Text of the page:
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Ruling on ‘the rule’


In which I ameliorate some of the pain of reading a Brussels II judgment by digressions into betrayal by the BBC, Tarzan wrestling an alligator, James Joyce and Tommy Steele…

The Court of Appeal in Re H (jurisdiction) 2014 were asked to determine whether the trial judge, Mr Justice Peter Jackson, had been wrong to consider that he was not bound by the old ‘rule’ that if two people had parental responsibility neither can unilaterally change child’s habitual residence to another country.

That ‘rule’ is what stops one parent legging it to Spain with the kids and then saying, “well if you want to go to Court about it, I’m afraid we’re all Spanish now, so you’ll have to do it in the Spanish Courts. And I know your Spanish doesn’t stretch further than Dos Cervaza por favor, so good luck with THAT, pal”

[Or at least, it doesn’t stop them doing the legging, but it historically meant that if the other parent hadn’t agreed, then the habitual residence of the children, and the right Court to hear the case in was going to be English]

In the trial itself, it had been argued that the changes to the test of ‘habitual residence’ had meant that this issue was one of a raft of factors rather than being finally determinative of habitual residence, and thus ‘the rule’ was dead.

At appeal, the other side argued that if ‘the rule’ was going to be abolished, then it needed to be done so explicitly, and in the absence of such an explicit abolition it was still good law and binding – thus Mr Justice Peter Jackson had been wrong in diverting from it.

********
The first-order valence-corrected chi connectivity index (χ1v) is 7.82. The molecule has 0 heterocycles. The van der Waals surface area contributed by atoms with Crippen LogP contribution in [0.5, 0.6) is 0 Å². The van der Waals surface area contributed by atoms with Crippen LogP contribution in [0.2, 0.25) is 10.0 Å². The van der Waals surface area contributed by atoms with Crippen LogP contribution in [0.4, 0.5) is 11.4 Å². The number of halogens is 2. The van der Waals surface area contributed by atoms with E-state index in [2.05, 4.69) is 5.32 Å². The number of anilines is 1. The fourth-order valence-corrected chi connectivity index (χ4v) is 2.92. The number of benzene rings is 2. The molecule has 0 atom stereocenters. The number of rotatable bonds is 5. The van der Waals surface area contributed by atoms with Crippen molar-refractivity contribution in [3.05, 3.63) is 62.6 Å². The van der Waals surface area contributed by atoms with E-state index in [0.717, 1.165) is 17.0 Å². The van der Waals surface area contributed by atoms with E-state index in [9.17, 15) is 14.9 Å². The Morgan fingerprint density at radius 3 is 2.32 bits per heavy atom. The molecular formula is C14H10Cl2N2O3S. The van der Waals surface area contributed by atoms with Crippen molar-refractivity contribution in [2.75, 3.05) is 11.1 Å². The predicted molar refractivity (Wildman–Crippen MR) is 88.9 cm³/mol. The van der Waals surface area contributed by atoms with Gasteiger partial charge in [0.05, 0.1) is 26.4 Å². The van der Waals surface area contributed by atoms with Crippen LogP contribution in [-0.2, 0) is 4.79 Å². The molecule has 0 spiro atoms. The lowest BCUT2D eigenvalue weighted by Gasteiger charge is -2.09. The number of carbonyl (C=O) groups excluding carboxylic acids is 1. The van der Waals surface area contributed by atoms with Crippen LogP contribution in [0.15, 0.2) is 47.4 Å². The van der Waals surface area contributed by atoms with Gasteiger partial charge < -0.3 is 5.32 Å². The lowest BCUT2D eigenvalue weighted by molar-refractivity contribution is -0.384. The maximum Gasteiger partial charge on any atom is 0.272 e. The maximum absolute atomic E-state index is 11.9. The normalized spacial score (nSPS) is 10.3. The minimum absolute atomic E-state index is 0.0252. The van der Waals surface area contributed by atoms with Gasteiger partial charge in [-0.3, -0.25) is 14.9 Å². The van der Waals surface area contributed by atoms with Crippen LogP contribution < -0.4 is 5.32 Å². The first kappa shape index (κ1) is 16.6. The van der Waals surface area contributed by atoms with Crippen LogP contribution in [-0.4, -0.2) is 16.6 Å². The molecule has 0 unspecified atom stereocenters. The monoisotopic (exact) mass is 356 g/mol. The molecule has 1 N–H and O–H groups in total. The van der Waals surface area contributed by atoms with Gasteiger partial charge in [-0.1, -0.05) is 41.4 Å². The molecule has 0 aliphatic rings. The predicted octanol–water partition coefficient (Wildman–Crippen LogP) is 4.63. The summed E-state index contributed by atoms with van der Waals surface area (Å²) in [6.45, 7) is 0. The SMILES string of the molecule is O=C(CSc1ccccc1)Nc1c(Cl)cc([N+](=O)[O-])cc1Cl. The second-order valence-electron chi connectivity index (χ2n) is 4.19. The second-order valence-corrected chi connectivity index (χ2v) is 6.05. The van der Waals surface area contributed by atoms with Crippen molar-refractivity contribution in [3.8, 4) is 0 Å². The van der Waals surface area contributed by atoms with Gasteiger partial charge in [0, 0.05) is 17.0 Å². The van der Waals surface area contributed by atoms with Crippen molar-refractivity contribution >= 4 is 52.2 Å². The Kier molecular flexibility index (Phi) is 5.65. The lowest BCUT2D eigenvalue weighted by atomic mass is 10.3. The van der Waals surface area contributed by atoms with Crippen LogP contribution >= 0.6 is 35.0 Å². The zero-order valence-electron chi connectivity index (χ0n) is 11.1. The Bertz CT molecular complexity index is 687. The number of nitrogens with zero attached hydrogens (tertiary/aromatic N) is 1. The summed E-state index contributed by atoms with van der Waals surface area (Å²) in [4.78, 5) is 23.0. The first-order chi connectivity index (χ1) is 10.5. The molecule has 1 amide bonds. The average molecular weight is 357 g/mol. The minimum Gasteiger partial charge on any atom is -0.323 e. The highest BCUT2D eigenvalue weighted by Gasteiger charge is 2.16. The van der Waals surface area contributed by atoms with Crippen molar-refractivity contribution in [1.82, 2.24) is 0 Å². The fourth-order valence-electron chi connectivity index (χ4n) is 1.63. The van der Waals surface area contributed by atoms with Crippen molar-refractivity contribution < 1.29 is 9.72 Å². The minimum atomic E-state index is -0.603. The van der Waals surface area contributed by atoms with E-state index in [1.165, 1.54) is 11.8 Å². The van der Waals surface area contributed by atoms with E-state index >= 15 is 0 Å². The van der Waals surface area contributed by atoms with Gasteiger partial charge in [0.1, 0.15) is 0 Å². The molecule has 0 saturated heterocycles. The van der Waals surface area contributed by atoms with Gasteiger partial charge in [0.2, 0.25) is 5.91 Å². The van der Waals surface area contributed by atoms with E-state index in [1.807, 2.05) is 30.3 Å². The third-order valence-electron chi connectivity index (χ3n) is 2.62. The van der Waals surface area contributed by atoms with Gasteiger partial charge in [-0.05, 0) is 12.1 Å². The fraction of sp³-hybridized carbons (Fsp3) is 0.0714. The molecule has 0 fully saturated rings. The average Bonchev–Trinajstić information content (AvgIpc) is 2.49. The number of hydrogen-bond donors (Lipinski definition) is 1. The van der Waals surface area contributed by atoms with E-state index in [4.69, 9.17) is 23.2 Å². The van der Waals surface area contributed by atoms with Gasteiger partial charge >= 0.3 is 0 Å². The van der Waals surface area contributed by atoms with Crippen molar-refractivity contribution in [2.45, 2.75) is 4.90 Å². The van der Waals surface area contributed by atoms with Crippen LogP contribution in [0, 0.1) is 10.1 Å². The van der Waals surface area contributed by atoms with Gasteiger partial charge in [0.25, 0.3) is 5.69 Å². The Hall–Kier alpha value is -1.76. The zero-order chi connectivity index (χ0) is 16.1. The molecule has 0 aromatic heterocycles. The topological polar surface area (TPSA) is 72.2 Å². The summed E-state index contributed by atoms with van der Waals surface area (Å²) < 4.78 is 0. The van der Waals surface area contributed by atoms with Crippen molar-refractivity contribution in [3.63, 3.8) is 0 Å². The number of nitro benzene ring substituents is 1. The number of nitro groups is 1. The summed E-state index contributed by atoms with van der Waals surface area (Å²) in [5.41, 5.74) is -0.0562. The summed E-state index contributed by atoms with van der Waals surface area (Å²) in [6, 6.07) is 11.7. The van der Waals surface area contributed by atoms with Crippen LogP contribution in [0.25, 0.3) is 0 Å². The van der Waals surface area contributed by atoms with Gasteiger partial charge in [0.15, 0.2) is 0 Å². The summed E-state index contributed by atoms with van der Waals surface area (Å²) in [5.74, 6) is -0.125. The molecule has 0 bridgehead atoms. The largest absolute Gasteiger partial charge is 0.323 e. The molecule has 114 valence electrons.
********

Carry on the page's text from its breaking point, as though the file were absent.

Frankly, if you are interested enough to care about the WHY, then you will love the Court of Appeal judgment and can read it all there, it is set out in paragraphs 19 to 37 (It just SEEMS like it is in paragraphs 19 to 64,912)

What you want is the answer, which is that ‘the rule’ is no more. It may be a part of the relevant factual matrix, but just because mum moves the children to Spain against dad’s wishes, doesn’t mean that the children can’t be habitually resident in Spain.
it was submitted to us that a parent’s ability to change their child’s habitual residence unilaterally will be limited by the inclusion of the purposes and intentions of the parents as one of the relevant factors in the factual determination of where a child is habitually resident (see Baroness Hale at §54(ii) of Re A and also at §23 of Re L). I accept that submission. Furthermore, as Baroness Hale said at §26 of Re L, the fact that the child’s residence is precarious (as it may well be where one parent has acted unilaterally) may prevent it from acquiring the necessary quality of stability for habitual residence. However, the fact that one parent neither wanted nor sanctioned the move will not inevitably prevent the child from becoming habitually resident somewhere. If that were the case, the ‘rule’ would be alive and well, albeit dressed up in the new clothes of parental intention as one of the factors in the court’s determination.

Given the Supreme Court’s clear emphasis that habitual residence is essentially a factual question and its distaste for subsidiary rules about it, and given that the parents’ purpose and intention in any event play a part in the factual enquiry, I would now consign the ‘rule’, whether it was truly a binding rule or whether it was just a well-established method of approaching cases, to history in favour of a factual enquiry tailored to the circumstances of the individual case.